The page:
Journal of the American College of Cardiology 09/2009; 54(12):1072-84. · 14.09 Impact Factor
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    ABSTRACT: Multidetector computed tomography (MDCT) has recently emerged as a potential noninvasive alternative for high-resolution imaging of coronary arteries. In this study, we evaluated 64-slice MDCT for detection, quantification, and characterization of atherosclerotic plaque burden in nonculprit lesions. Data from 11 patients who underwent both MDCT and intravascular ultrasound (IVUS) for suspected coronary artery disease were collected, and a total of 17 coronary segments and 122 cross-sectional slices were analyzed by MDCT and IVUS. Coronary segments on MDCT were coregistered to IVUS, and each obtained slice was scored by 2 blinded observers for presence and type of plaque. Quantitative measurements included cross-sectional vessel area, lumen area, wall area, plaque volume, and plaque burden. Mean and standard deviation of Hounsfield units (HUs) were recorded for plaque when present. Overall sensitivity for plaque detection was 95.0%, and specificity, positive predictive value, negative predictive value were 88.7%, 89.1%, and 94.8%, respectively. Spearman's correlation coefficients were 0.85, 0.75, 0.70, 0.89, and 0.54 for cross-sectional vessel area, lumen area, wall area, plaque volume, and plaque burden, respectively. The interobserver variability for plaque burden and plaque volume measurements between readers on 64-MDCT was high at 32.7% and 30.4%, respectively. Combined noncalcified plaque had a mean MDCT density significantly different from that of calcified plaque. Soft and fibrous plaques were not able to be distinguished based on their HU values. Sixty-four-slice MDCT had good correlation with IVUS but with high interobserver variability. Plaque characterization remains a challenge with present MDCT technology.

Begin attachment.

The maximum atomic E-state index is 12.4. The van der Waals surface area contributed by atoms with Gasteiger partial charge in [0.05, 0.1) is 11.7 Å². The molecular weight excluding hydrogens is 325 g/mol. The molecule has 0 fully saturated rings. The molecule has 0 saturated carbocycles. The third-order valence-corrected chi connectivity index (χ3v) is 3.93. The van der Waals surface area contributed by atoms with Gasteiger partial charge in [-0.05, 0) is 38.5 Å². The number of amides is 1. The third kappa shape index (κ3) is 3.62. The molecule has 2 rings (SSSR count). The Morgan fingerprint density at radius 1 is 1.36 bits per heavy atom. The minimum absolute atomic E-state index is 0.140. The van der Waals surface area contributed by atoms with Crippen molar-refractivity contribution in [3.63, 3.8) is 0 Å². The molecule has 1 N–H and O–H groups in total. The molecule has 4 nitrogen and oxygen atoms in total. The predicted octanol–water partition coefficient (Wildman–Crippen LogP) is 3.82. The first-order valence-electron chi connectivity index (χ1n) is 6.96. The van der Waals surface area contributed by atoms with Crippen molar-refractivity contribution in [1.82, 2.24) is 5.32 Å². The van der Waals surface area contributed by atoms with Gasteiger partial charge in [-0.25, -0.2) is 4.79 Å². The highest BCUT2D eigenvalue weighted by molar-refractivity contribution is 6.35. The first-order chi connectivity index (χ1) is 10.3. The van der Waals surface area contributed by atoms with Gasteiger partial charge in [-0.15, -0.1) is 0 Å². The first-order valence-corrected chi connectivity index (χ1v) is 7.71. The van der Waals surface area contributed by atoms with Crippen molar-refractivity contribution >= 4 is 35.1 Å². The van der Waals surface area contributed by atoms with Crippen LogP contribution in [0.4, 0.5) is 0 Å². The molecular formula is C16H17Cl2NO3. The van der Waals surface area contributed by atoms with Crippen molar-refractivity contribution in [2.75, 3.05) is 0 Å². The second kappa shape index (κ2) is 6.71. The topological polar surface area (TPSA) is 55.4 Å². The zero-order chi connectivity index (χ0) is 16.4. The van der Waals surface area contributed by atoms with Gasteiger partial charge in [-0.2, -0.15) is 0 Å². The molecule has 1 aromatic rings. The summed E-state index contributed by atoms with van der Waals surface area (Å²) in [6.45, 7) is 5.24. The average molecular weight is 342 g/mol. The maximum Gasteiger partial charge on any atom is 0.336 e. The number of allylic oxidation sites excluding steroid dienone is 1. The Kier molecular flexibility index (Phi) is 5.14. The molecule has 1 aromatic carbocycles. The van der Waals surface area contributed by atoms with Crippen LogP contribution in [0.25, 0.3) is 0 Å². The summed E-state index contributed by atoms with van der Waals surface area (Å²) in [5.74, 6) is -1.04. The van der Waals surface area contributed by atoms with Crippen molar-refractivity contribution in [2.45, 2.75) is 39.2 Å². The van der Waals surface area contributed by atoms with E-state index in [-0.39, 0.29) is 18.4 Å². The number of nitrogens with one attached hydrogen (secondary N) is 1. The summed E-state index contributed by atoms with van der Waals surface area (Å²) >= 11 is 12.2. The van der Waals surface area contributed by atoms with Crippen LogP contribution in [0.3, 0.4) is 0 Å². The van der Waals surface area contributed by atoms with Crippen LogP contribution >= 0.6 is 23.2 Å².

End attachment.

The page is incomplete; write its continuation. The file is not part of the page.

Journal of cardiovascular computed tomography 01/2009; 3(1):24-31. · 2.55 Impact Factor
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    ABSTRACT: Lead poisoning from novel environmental sources continues to present a challenge to clinicians who treat infants and children. A 12 month old infant of Thai parents was found during well child care to have a venous blood lead concentration of 61 mcg/dL. He was hospitalized for parenteral chelation with CaNa2EDTA and subsequently managed as an outpatient with oral succimer, with a reduction in blood lead concentration to 23 mcg/dL. Chronic lead poisoning was attributed to the use of a Thai tongue powder by the parents for the first seven months of the infant's life. This ethnic remedy was applied to the tongue to absorb toxins, reduce white patches present after milk feedings, and preserve the infant's health. Lead contaminated the powder at 109,000 ppm as measured by x-ray fluorescence spectrometry. Two poison centers in Thailand were contacted and initiated a public health inquiry with the Thai Food & Drug Administration (Thai FDA) to remove contaminated products from the marketplace. Their investigation found six additional contaminated tongue powders (of 10 tested) in a Bangkok shop offering Chinese remedies, some with lead levels > 9000 ppm. These products, unregistered with the Thai FDA, were confiscated and the shop closed. Local media attention and case-finding activities of health officials identified one additional infant suffering from lead poisoning due to tongue powders. Asian tongue powders can be a source of lead poisoning. Medical toxicologists, poison centers, and public health agencies can work together internationally to accomplish effective post-marketing product surveillance.
    Clinical Toxicology 06/2008; 46(9):841-4. · 2.59 Impact Factor